He was un chasseur, and the pate was made from the spoils of the hunt - deer and wild boar. One of his trophies looked down on us this morning as we ate breakfast.

From time to time, in the woods and in the cafes, I pass women with angular physiognomies that could have come straight out of Madame Bovary. And of course, they have. Or rather, their forbears have.

And our hostess would have been at home in any nineteenth century novel as a jovial farmer's or innkeeper's wife, beaming with pleasure as her guests enjoyed her cooking.

All in all, it was a delightful stay for 32 euros.

I had to walk one and a half kilometres back into town to find the trail. I contemplated taking a short cut across a railway bridge, but decided it was a bit risky. Just as well. Two trains passed soon afterwards.

As I crossed the road bridge into town, I was impressed by the sight of the church and the houses along the river in the early morning sun. (See picture below.)

Then it was a pleasant walk beside the railway line, through the woods, and across the fields to Neuvic Gare where I had a coffee with the home-made muffin our hostess had sent us away with.

After that, I walked along the main road for a while, and then up the limestone escarpment and onto the plateau for a pleasant stroll in the woods. And then down again, and an hour's march along the highway brought me into Mussidan.

Tonight, I am in the municipal gite. For six euros, it's very basic. The Dutch fellows are here as well. The aroma from their pizza is wafting my way, but I am going out to a restaurant.

Thursday, 21 June 2012

Day 24. Perigeux a Saint-Astier (26 kms)

22 June, 2012

Under the spreading chestnut tree

As I sing the song, I remember seeing a film clip of King George VI with a troop of boys at a scout camp. He was obviously enjoying himself as he sang the song and did the movements - spreading, chest, nut, tree - a bit like those of YMCA, which I can never manage. He was probably still the Prince of Wales, with little idea of the turmoil that lay ahead. How fate can throw a spanner in the works of life!

For some days, I have been walking through hilly pastoral country, with the occasional field of grain, and lots of chestnut trees, sometimes alone, sometimes in groves, and sometimes in small plantations. No vineyards yet.

Last night I stayed with Madame Fevre, a former phys. ed. teacher who was on the list of individuals welcoming pilgrims. It was a very pleasant stay, rudimentary but correct, as the French would say.

It took some time to get out of the city this morning. At one stage, I had to walk on the road to get around the cars parked on the footpath. That's not uncommon in France. Although a small city, Perigeux has its suburbs which stretch out along the roads leading into town. Then, for want of alternative marking, I found myself following the GR along the river for a while. This was a pleasant diversion, but it added a couple of kms. Then I was in the woods again for the rest of the day.

There is something very, very pleasant about taking a break for lunch in the middle of the day. I always make sure that I've covered more than half the distance before I eat. Food can sit heavily in my stomach during the afternoon. I am sitting by the side of the road, leaning against an oak tree, munching a baguette and the last of my sweaty cheese. For some reason, I think back to sitting beside the highway against a gum tree in Wodonga, Victoria, 50 years ago. There, I would have been listening to crows and magpies and kookaburras, and fighting off the bush flies. Here I am sitting in silence, but for the wind in the trees and the occasional call of a songbird. Midday is a lazy time for the birds as well. And the wind is strong enough to keep away the mosquitos, which are plentiful in the woods. I have the bites to prove it, unless they are from bedbugs.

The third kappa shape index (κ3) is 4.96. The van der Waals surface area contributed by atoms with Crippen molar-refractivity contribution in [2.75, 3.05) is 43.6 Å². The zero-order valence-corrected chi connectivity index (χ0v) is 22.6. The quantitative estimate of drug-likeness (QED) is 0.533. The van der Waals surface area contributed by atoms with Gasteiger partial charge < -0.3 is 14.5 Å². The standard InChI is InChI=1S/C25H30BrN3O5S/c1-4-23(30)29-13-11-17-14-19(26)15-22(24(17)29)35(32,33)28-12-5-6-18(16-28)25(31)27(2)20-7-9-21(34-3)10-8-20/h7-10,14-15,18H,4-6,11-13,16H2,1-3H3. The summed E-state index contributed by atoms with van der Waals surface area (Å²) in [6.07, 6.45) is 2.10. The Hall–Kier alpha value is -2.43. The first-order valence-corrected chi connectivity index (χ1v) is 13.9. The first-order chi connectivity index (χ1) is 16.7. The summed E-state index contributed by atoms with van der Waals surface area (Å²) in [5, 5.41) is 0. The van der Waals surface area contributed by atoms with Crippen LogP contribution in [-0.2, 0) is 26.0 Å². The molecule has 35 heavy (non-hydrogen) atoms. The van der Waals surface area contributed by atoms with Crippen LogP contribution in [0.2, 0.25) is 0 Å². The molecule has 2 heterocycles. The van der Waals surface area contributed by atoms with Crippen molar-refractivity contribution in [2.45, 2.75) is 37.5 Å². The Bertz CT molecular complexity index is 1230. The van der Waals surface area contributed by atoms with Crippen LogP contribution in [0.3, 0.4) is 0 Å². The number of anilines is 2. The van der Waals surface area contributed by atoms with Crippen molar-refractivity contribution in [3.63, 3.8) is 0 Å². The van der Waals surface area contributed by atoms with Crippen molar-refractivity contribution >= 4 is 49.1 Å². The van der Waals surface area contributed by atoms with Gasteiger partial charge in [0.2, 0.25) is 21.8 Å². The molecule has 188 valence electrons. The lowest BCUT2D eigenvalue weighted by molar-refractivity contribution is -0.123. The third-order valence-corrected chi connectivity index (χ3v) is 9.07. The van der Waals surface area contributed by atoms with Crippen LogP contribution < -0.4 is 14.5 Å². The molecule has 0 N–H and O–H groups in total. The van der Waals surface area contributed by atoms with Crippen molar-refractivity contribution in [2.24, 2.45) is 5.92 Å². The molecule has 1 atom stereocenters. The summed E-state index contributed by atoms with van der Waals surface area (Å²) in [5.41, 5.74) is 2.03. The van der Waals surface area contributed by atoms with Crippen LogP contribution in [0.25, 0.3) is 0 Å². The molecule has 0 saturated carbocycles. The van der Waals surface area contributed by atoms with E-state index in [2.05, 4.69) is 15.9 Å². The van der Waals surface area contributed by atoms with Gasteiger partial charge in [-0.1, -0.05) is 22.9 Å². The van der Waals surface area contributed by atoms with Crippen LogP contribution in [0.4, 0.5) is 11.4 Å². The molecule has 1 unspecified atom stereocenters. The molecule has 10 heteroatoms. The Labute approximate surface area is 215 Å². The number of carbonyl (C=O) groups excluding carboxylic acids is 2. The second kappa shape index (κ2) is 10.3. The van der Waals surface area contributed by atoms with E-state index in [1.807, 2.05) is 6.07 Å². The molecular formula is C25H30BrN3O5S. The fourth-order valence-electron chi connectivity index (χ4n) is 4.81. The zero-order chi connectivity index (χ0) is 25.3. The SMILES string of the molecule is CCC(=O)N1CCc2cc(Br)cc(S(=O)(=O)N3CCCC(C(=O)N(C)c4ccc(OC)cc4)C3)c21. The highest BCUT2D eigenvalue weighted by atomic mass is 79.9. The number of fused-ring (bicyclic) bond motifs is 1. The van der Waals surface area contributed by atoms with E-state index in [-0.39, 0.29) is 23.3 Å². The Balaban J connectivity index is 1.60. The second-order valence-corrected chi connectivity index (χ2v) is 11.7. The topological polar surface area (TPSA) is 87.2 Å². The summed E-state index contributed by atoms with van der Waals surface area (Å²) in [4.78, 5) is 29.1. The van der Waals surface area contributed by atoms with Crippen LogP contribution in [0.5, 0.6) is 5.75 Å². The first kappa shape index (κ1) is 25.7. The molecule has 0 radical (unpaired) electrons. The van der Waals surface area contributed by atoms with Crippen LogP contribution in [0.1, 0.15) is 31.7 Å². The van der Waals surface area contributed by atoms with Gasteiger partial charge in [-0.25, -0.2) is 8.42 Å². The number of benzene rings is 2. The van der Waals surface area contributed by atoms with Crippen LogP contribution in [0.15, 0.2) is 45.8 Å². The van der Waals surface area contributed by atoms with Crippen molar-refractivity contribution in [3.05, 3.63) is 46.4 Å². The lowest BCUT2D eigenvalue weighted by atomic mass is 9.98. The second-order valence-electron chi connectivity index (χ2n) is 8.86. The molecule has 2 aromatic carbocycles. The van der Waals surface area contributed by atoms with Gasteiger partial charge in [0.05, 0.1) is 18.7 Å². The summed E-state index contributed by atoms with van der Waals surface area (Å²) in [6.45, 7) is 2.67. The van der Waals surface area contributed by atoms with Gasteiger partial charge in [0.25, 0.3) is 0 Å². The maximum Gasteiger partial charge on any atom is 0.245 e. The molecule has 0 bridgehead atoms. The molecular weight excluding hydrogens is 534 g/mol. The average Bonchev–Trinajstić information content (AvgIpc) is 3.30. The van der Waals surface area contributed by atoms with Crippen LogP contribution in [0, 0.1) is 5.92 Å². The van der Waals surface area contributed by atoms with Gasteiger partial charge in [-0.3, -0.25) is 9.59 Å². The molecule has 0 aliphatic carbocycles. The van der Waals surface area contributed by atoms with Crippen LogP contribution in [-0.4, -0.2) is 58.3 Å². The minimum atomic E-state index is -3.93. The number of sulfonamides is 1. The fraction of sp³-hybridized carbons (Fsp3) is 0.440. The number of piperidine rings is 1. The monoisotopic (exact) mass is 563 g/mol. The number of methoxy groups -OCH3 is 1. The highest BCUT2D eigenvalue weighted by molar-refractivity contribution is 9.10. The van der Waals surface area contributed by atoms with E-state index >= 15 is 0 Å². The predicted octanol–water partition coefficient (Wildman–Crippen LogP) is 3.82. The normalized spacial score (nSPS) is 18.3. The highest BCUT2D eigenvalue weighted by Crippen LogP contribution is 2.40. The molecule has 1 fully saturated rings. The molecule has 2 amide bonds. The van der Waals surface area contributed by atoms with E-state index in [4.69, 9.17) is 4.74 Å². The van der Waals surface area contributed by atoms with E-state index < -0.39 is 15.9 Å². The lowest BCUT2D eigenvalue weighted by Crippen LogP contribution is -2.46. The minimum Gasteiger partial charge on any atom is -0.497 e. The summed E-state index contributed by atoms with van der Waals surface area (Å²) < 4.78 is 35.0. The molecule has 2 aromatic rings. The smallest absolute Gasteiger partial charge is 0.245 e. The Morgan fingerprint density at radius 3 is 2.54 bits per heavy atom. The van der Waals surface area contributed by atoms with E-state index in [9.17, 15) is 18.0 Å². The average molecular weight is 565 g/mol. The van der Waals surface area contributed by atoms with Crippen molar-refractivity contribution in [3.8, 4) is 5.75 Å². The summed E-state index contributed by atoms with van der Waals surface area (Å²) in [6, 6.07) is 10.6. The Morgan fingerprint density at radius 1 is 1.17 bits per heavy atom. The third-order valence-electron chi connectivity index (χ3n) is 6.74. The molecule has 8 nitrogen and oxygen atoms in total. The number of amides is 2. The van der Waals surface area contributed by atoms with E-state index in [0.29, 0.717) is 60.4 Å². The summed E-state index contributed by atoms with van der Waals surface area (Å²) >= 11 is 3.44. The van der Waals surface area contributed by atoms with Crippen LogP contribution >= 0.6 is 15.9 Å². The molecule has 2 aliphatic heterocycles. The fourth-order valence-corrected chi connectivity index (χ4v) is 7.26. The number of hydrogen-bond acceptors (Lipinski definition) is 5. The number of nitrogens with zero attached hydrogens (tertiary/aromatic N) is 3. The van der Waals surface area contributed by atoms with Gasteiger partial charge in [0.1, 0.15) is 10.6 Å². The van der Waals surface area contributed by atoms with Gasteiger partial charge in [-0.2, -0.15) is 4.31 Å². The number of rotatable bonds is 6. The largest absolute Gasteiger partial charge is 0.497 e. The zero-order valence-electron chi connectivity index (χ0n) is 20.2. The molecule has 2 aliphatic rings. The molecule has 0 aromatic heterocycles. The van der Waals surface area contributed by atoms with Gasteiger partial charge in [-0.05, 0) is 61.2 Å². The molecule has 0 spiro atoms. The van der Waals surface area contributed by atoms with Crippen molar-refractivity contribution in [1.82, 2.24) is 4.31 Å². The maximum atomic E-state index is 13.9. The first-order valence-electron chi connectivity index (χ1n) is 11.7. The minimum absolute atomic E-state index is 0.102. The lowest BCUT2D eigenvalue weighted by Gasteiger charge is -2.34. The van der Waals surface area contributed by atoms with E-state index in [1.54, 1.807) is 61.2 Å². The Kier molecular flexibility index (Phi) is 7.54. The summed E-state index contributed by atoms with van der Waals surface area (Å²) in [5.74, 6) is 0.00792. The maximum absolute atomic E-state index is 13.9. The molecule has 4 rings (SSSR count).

I stopped for un petit cafe at the pleasant little town of Gravelle, only eight kilometres from my destination.

After Gravelle, I walked beside the river Isle, and then a canal. (See picture below.) It doesn't get much easier than walking beside the water. It's flat!

The main road into town runs beside a steep limestone cliff which has been quarried out into huge caves which are now occupied by the army, the gendarmerie, and various private enterprises.

The monotony of the last three kilometres into town was relieved by a colourful, welcoming floral display. (See picture below.)

I'm staying at a chambre d'hote a couple of kilometres out of town. I have my own room, and for supper we'll be eating lamb chops and freshly gathered mushrooms. It sounds very promising. And who else should be here but the Dutch.

Day 23. Sorges a Perigeux (24 kms)

21 June, 2012

Un repas sans fromage est comme une journee sans soleil.

Thus spake the hospitalier as she served the cheese. And a good selection it was, augmented by Daniel's favourite, Comte, which, we decided, smelled like his father's socks. It was a good meal all round. Salad, chicken and pasta.

We were five around the table, along with the two hospitaliers.

Daniel is Dutch, and spent some time studying in Nanaimo. He is very technologically savvy, and spends much of his evening on his iPad, twittering and blogging and planning next day's route.

Carl, his father, whose real name is Carolus, Is a wiry fellow with a gesticular sense of humour.